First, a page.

Are you looking for a reliable and almost universally applicable quality control (QC) method in the field of PV – then it is likely that Luminescence imaging is the technology of choice, as shown in the first TaiyangNews Market Survey on Luminescence Imaging Systems, which my colleague Shravan Chunduri and me recently published.
Luminescence imaging has evolved into a crucial and reliable characterization principle in PV – used almost from upstream production start in silicon crystallization processing down to the very end of the value chain in system integration and operations. This is true for EL and PL, even though their applications are somewhat different.
Why use luminescence imaging for quality control?
The luminescence imaging technique is simple and detects a wide range of defects for quality control – from microcracks to finger disruptions and shunts at the cell level and soldering induced damages at the module level, and much more. In addition, the information can also be used to develop or fine tune manufacturing processes. While the module manufacturing segment has completely adapted the technique, not everyone is reaping all of the benefits. As of now, the EL image of a panel is mainly used at the end of the module assembly process for documentation in case of insurance and warranty claims. But the technology can do much better than this. When EL is used before the lamination step,as many of the top manufacturers now do, it avoids feeding defect strings into the final module.
The information obtained by EL/PL images can also be used to correct any anomalies in production tools. But so far, the majority of module makers is not making use of such automatic defect detection algorithms. However, with cycle times reduced to less than 20 seconds, many luminescence imaging tools suppliers are confident that module companies will eventually opt for fully automatic solutions.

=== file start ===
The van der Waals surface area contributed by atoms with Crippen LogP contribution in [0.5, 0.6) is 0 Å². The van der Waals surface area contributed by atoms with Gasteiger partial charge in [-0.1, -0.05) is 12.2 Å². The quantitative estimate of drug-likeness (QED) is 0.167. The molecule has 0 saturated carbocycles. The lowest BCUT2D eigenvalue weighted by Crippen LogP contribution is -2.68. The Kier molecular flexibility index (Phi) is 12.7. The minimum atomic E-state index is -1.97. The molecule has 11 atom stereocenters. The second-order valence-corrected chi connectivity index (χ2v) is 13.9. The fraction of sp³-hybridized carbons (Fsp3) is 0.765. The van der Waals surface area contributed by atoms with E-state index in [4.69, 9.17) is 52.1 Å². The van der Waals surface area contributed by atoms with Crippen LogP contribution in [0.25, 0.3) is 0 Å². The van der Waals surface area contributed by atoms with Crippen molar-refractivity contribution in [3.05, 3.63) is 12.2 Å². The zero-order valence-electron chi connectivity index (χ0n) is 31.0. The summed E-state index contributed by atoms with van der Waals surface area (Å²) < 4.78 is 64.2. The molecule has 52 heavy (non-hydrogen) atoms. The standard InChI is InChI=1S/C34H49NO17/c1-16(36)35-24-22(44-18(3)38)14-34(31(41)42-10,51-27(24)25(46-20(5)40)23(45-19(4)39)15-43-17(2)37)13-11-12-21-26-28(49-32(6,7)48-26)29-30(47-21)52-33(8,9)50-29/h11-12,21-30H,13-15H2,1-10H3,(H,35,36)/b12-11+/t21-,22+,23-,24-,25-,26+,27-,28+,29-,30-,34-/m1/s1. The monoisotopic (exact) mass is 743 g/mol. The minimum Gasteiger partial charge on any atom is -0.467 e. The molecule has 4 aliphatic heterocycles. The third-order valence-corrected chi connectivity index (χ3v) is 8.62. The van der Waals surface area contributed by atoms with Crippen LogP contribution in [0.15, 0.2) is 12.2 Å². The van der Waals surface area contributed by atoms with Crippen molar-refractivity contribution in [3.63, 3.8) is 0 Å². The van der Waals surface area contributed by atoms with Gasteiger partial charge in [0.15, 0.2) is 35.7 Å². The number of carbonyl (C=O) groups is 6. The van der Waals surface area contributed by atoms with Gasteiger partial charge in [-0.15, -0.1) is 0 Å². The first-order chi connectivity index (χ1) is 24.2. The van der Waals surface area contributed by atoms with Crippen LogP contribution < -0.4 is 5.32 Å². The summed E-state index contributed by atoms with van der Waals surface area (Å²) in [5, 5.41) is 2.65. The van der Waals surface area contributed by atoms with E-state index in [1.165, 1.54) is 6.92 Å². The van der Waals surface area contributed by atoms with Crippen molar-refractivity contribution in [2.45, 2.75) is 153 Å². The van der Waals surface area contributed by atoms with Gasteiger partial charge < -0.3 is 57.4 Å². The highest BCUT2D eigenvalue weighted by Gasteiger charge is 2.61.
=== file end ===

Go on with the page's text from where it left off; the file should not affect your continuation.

The rise of photoluminescence
While quality control in module production is the mainstay for luminescence imaging, the technology is quickly spreading its applications along the entire solar value chain. PL based ingot characterization is very interesting to help in sorting and process optimization, but it’s even more impressive in wafering, where manufacturers can not only use PL to identify efficiency limiting defects in as-cut wafers, but software of some tools even allows to forecast the efficiency potential for every wafer processed into a solar cell.
PL of semi processed wafers is mainly used for process development and research related applications. Applying EL/PL for finished cells is also very useful, especially when integrated into IV testing. In addition to quality control, production inspection also enables process optimization. Inspection of installed modules is also an interesting and spreading application.
Within the luminescence imaging field there is one interesting observation to make: While in the past PL was only utilized in those parts of the solar value chain where EL could not be applied – that is ingots/wafers as they have no electrical contacts needed for EL –, their reach is increasingly getting wider. EL images of cells show both material and series resistance defects confounded in the same image, but it is not so easy to separate these effects, whereas PL primarily shows material defects, claims BT Imaging, a pioneer in PL technology. But you see PL now even used for PV system inspection: Solarzentrum, for example, uses sunlight as the source to trigger the luminous response from the PV module for its PL measurements. However, for characterization of modules in factories, EL remains the first choice because it is rather easy to excite large substrates with electrical biasing compared to using a uniform light source. On top, testing a finished module with EL can be combined with IV characterization.
There are several hot topics in luminescence imaging. While the focus is on further improving crack detection, both at the cell and module level, another important theme is speed. Apparently, manufacturers are also interested in getting more comprehensive tools, such as combined IV & EL inspection or wafer sorting combined with PL.
However, as production costs continue to go down, putting further pressure on manufacturers to improve yields, we will see more luminescence imagining systems used to optimize the production process from ingots to modules as well for solar system checks – and if needed in combination with other quality control technologies.
Download your free copy of the TaiyangNews Market Survey on Luminescence Imaging Systems here.